GSA’s Thomas pushing IT modernization from his front-row seat

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The Technology Modernization Fund Board is in the final stages of reviewing more than 30 proposals for the second set of awards. While there is no deadline for the board to hand out some or all of the remaining $55 million, the potential broad impact of the money is clear.

“The thing that has surprised me most about the proposals is just the technology nexus to every proposal that comes in, but in terms of the different kinds of businesses and citizen impact the proposals have, it really runs the gamut. It really gives you the breadth of the federal government’s mission and all the spaces and ways the government touches people’s lives,” Alan Thomas,  commissioner of the Federal Acquisition Service at the General Services Administration, said on Ask the CIO. “I bring, obviously, an acquisition lens. I’m always focused on if someone will spend money with an industry partner, I’m looking at what vehicle are they using, is it shovel ready, and I tend to be a little bit of stickler on payback. It is a revolving fund and I happen to operate a revolving fund in GSA. The fund doesn’t revolve if the money isn’t paid back.”

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Alan Thomas is the commissioner of the Federal Acquisition Service at GSA.

While the payback model was among the toughest parts for agencies to understand in the first round of proposals, Thomas said the work by the TMF program management office to help explain what the payback model looks like is making a difference.

“I think some of the early agencies thought they would get appropriations to pay back the TMF, which is absolutely, positively not how it works,” he said. “Payback should come from savings generated by the effort. You are reducing operations and maintenance costs or maybe there are productivity benefits that you are getting so you need fewer people in the organization to perform that function. Those are the sort of benefits that turn into payback that we are looking for.”

Thomas has another front-row seat for the IT modernization effort through GSA’s Enterprise Infrastructure Solutions (EIS) contract run out of  FAS.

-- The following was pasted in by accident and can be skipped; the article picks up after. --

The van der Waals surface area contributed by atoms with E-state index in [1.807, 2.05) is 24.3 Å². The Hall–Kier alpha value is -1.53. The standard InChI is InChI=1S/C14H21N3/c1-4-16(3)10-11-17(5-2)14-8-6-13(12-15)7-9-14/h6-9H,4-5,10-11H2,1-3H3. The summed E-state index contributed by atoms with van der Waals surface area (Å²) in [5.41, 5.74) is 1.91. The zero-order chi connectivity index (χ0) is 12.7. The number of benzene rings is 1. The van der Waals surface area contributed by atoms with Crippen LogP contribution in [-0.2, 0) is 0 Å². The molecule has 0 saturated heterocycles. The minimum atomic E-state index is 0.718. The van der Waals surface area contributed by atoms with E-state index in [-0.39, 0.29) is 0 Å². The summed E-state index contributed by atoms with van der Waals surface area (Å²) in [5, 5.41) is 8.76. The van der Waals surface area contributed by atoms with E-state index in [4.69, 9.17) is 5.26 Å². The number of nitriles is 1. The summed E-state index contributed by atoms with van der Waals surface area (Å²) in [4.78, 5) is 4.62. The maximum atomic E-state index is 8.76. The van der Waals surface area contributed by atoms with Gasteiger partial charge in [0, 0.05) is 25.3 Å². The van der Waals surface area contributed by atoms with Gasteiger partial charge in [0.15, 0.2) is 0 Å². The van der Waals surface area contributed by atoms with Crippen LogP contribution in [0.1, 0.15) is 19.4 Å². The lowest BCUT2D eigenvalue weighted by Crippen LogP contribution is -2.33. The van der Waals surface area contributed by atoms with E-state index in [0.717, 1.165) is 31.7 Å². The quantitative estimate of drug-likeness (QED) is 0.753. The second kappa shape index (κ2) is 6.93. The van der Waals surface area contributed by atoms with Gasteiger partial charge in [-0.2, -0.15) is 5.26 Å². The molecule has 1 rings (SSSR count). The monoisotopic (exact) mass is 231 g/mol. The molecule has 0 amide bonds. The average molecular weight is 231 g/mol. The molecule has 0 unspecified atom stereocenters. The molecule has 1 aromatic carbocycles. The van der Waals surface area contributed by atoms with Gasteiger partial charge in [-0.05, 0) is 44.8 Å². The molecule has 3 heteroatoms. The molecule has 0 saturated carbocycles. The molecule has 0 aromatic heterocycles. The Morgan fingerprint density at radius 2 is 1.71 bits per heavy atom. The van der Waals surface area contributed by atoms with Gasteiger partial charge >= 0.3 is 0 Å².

The Office of Management and Budget has made it clear that agencies should be looking to use EIS to modernize, but not with money from the TMF.

While early solicitations through EIS show agencies are not necessarily taking on modernization efforts, Thomas said he’s looking often at how customer agencies are using the program and how FAS is providing services.

“In terms of metrics … there is one around number of vendors through business support systems [approval] and number of agencies who are using transition assistance and have solicitations together,” he said. “For me to manage a big enterprise like this, I don’t need hundreds of numbers, I need a few metrics. From my perspective, vendors have to be ready to respond to solicitations, and agencies actually have to have the solicitations to put them on the street. So those are a couple of key metrics that I do look at.”

TMF and EIS are but two of Thomas’s major priorities. He said he’s continually talking and listening to customer agency feedback, and from that FAS is making changes.

He said one area agencies continue to be interested in is the e-commerce portal GSA is developing as a proof of concept in 2019.

“Agencies are interested in us getting something set up quickly and making sure we keep it simple,” Thomas said. “The whole point of doing a proof of concept is to gather feedback and data to inform what you might do on a much broader scale.”

Thomas said FAS has a window to make some major reforms and changes, especially with the support and knowledge of Emily Murphy, the GSA administrator.

He said GSA is making changes in policies, processes and technology to enable IT modernization and improve how FAS serves its customers.